Manasterli Pavilion made history once more this time after World War 2 when King Farouk along with several Arab monarchs and leaders met there in 1947 to discuss final arrangements regarding the creation of an Arab League.

An item in the Egyptian Gazette of 26 December 1948 reports the following:

King Faruk's gift--The Manasterly Palace presented by King Faruk to the Arab League reports "Al Misry" will be inaugurated when an Arab banquet is given in honour of King Ibn Sa'ud next January. The historic palace, built by a Mamelouk on the tip of Roda Island, Cairo, commands a magnificent view of the Nile at one of its widest points. It was bought by the King from the heirs of the Mamelouks and in being redecorated. The League will move to the Bostan Palace, formerly the Museum of Modern Art in Bab al-Luk next month. "Al Misri" reports a suggestion that the southern part of the island around the palace be turned into an Arab League colony with legations and mosques.

Except for a few banquets held in honour of the new League at Manasterli Palace, the suggestions reported by Al Misri were mooted. More so when the League moved out of Bostan palace and into its new headquarters by Kasr al-Nil Bridge.

Spared the demolition ball, the Nilometer, the Manasterli Mosque, the Manasterli pavilion and its annexes are now under the aegis of the Ministry of Culture. Hence, part of the surviving complex was transformed into a cultural center and most recently into the Umm Kulthum Museum. The pavilion itself is home to the newly created International Music Center where concerts, recitals and other cultural manifestations are held.

the official Manasterly Center website

plaque of Fouad Monasterli Pasha
Official posts held by Hassan Fouad al-Manasterli Pasha according to Names and Appellations of Cairo Streets p.453 (1986) by Mohammed Kamal El Sayed Mohammed:

  • Egypt's katkhoda--deputy 1 February 1850 - 29 March 1854
  • Governor of Cairo 21 November 1854 - 24 November 1855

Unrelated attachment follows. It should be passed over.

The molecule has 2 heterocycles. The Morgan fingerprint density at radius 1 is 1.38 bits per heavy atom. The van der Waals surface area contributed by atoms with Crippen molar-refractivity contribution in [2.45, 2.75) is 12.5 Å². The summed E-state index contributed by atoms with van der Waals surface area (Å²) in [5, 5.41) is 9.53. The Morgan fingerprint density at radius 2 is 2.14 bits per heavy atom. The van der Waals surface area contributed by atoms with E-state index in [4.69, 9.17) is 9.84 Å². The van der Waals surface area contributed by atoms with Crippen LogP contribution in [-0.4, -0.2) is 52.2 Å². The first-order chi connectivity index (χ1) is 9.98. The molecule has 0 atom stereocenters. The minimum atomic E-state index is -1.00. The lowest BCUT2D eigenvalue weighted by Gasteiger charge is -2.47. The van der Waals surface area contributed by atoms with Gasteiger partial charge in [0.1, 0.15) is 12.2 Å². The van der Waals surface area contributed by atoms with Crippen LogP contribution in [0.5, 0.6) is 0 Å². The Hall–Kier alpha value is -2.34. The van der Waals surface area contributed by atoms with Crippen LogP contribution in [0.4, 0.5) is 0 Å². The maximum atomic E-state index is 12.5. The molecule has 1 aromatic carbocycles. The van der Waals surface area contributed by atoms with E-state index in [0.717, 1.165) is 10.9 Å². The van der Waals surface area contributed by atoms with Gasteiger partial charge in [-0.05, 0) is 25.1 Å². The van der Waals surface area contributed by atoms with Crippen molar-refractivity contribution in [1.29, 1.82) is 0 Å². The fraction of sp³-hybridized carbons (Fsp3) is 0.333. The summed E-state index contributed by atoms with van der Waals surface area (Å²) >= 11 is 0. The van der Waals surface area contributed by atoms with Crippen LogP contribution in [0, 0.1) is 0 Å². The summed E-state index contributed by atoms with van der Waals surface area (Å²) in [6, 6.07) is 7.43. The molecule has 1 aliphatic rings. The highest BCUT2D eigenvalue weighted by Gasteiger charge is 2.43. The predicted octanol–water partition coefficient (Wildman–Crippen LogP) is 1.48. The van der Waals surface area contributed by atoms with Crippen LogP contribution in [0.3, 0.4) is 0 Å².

• Undersecretary of Interior 24 February 1857
  • Head of Interior 24 April 1857 - 10 February 1858
  • Died on September 28, 1859

entrance to Nilometer
alley leading to vaulted Nilometer

back of pavilion
back of pavilion (above) main hall (below)

manasterli pavilion main hall

King Abd al-Aziz al-Saud, Azzam Pasha, King Farouk
Abdelrahman Azzam Pasha flanked by King Abd al-Aziz al-Saud of Saudi Arabia and King Farouk at Manasterli pavilion (1945)


north Manial Island
view from Giza of northern part of Manial Island evidencing Kasr El Eini Hospital

Reader's Comments
Subject: Sitara Hanem
Date: May 12, 2000
From Ata Hassan

A mention in previous email of Sitara Hanem, lady in waiting to Queen Nazli, evokes stories of how the Queen showed up at the Manasterli townhouse on Marasili Street in Sayeda Zeinab and with Sitara Hanem would consult clairvoyants and hold extrasensory sessions. Sitara Hanem was Turkish and spoke little Arabic.

Subject: The Manasterlis
Date: Tue, 07 May 2002 22:29:28 +0300
From: Nelly Alfy

Hassan Fouad Manasterli Pasha had a son (among several others) called Mohammed Ali Manasterli who married someone called Asma. Asma's sister Mounira married Moharram Hakki Abou Gabbal.
Mohammed Ali El Manasterli and Asma begot (i) Moustafa Maher El Manasterli who married his cousin Fatma Abou Gabal; (ii) Hassan Fouad El Manasterli who married Sitara Hanem (lady in waiting to Queen Nazli); (iii) Ibrahim Fouad El Manasterli; (iv) Mohammed Fouad El Manasterli.
Moustafa Maher El Monsaterli studied law in Montpellier and was a judge in Egypt's Mixed Courts. He had one daughter: Asma (my mother in law).

Manasterli family tree

articles posted on were published in the following books by Samir W Raafat: THE EGYPTIAN BOURSE, Zeitouna, Cairo -- CAIRO THE GLORY YEARS, Harpocrates, Alexandria -- HISTORY & SOCIETY IN A CAIRO SUBURB; MAADI 1904-1962, Palm Press, Cairo -- PRIVILEGED FOR THREE CENTURIES, printed digitally and bound by Elias Printing, Egypt